"In a patent cancellation case, to judge whether the patent at issue should be invalidated, the administrative court should, based on the Principle of Disposition, review only the reasons for invalidation claimed by the cancellation petitioner and the evidence he/she provides. However, this does not mean that, in addition to the invalidation evidence, the court cannot investigate the secondary evidence associated with the facts on the same ground. This is because an administrative litigation on patent disputes has a pro bono benefit to promote industry development, and private benefits are not the sole concern in determining invalidation of a patent. The secondary evidence can be used to reinforce the admissibility and credibility of the existing evidence. When the credibility of evidence provided by the cancellation petitioner cannot convince the court to obtain defined conviction, the court can conduct an ex officio investigation on the secondary evidence relating to the invalidation evidence to discover the truth."
In that case, the patent at issue concerned the manufacturing method of calcium silicate board, comprising 10 steps:
- raw materials;
- waste silk;
- combed cotton;
- convolution cotton conveying;
- needle mat;
- compression forming;
- cutting; and
However, in the prior art reference raised by the cancellation petitioner, there were only six disclosed steps:
- raw material;
- combined cotton;
- needle mat;
- compression forming; and
No relevant information regarding the other four steps was mentioned. The IP Court investigated related prior art based on its authority and found two pieces of secondary evidence not provided by the concerned parties. It determined that the four steps not disclosed in the prior art reference belonged to common knowledge clearly known to the public in that field at the time when the patent was filed based on said secondary evidence, thereby concluding that the patent at issue lacked inventive step.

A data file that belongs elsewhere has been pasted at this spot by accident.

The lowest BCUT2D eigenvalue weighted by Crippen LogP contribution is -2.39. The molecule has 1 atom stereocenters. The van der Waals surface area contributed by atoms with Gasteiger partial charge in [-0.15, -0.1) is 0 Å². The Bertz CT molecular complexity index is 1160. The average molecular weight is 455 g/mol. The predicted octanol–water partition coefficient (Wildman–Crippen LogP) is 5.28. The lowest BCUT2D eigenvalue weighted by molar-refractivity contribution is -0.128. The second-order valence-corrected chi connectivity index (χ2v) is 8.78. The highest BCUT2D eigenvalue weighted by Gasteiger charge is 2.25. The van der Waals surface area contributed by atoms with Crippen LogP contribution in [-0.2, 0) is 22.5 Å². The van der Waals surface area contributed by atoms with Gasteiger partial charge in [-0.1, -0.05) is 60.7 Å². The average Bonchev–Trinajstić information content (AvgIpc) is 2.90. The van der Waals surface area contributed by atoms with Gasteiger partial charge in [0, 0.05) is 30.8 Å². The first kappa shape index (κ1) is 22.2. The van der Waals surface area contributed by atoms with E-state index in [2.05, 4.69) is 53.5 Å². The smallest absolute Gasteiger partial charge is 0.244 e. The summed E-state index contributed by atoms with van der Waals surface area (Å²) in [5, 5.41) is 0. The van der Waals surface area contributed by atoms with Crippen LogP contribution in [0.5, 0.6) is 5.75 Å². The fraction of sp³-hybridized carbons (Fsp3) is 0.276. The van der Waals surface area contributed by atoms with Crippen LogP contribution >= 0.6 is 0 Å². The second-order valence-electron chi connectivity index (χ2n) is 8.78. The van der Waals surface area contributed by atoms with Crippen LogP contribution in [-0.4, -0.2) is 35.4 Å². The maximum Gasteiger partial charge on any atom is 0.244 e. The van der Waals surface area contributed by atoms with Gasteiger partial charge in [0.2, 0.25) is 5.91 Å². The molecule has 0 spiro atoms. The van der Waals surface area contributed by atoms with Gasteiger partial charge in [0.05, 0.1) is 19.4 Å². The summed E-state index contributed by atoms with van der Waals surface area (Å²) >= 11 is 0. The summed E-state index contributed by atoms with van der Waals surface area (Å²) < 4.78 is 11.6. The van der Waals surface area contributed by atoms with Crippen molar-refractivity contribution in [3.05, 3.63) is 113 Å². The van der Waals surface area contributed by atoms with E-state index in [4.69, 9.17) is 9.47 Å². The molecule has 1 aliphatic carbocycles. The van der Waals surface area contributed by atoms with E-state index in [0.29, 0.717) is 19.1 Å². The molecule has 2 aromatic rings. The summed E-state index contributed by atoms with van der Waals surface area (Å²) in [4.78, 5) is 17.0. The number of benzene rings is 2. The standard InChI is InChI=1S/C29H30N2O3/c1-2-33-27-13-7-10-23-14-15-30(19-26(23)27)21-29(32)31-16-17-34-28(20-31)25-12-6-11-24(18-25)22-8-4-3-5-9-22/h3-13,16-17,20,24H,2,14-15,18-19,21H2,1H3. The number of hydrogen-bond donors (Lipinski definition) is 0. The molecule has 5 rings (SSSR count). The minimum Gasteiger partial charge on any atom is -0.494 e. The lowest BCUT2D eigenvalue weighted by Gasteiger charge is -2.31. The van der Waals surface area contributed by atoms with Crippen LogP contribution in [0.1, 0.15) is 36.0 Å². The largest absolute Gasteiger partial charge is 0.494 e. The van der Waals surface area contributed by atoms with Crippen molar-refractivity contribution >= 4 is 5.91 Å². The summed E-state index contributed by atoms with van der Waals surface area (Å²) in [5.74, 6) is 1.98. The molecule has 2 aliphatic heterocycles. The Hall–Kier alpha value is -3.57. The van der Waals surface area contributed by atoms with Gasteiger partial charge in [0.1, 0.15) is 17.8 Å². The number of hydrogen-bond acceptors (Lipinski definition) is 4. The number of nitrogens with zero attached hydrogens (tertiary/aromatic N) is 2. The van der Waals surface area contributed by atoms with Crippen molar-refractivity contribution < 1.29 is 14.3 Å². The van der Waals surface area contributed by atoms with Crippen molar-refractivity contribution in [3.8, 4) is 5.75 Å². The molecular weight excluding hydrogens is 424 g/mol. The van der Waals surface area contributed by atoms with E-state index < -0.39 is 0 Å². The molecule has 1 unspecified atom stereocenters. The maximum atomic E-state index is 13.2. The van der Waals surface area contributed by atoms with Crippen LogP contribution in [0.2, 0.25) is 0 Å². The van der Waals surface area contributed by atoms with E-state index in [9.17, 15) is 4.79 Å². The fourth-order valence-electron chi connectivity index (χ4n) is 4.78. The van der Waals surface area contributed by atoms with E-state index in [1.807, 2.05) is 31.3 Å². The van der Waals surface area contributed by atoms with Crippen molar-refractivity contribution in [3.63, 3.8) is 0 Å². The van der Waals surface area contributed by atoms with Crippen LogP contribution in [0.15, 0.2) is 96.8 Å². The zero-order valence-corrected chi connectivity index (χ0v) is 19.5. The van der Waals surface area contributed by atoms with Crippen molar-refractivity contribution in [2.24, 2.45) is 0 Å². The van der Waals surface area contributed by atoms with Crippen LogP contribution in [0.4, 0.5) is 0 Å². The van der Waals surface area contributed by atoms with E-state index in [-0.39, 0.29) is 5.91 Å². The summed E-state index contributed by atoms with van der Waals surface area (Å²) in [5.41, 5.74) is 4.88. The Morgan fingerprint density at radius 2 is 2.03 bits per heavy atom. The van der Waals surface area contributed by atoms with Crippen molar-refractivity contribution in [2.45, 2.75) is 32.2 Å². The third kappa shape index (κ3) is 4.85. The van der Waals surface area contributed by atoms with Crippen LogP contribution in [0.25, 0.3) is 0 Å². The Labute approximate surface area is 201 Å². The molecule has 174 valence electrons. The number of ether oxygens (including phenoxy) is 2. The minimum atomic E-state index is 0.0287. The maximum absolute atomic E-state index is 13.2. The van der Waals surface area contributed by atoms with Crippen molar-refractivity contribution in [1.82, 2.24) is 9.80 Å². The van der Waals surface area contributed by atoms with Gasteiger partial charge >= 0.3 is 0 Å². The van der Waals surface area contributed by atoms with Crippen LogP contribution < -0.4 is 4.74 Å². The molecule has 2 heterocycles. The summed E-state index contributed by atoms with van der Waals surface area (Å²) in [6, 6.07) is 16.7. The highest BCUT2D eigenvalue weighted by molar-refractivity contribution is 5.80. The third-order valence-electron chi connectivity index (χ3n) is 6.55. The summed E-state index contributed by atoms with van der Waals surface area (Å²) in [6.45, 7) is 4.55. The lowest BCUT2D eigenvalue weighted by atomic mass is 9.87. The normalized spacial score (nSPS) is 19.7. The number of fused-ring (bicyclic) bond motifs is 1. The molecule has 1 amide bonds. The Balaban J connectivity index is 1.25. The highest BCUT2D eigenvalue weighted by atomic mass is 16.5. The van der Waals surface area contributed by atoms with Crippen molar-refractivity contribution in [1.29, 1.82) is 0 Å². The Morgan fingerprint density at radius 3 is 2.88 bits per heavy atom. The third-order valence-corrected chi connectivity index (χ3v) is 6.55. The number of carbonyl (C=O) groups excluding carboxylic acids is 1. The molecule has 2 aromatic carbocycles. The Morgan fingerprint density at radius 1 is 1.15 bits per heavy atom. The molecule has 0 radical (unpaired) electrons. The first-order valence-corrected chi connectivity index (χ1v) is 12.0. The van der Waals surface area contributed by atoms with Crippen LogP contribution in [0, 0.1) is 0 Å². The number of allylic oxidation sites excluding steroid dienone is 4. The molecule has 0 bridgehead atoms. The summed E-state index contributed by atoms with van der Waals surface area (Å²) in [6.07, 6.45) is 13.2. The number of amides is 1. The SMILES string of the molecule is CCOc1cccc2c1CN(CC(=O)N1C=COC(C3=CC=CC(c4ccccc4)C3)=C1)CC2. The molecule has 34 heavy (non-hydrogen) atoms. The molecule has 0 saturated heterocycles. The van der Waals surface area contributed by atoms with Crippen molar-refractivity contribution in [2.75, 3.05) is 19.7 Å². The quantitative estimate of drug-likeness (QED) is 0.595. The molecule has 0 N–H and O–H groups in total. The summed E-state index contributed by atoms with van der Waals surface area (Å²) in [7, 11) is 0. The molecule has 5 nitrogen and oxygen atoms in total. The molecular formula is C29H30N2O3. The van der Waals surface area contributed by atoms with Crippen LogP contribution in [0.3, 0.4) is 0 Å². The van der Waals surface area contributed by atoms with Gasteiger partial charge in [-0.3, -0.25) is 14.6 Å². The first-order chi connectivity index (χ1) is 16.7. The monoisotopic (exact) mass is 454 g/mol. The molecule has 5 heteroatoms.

Although the patentee appealed, the Supreme Administrative Court affirmed that it was legal for the original court to investigate evidence by its authority from the viewpoint of professional textile knowledge within the scope of the same cancellation evidence and to disclose its primary opinion in advance for the parties concerned to present their opinions according to Article 8 of the Intellectual Property Case Adjudication Act, applying mutatis mutandis to Article 34.
These opinions show that the scope of administrative investigation for patent invalidation cases has been expanded in legal practice. For secondary evidence relating to the facts on the same ground, although the parties concerned do not provide it, the administrative court can still investigate such evidence according to its authority to determine if it is common knowledge known to the public in the field at the time when the patent was filed. However, evidence must be disclosed in advance to the parties for debate, which can then serve as a foundation for the decision. However, if this view becomes common among the administrative courts in patent invalidation cases, it would appear contrary to the privatenature of patent invalidation cases.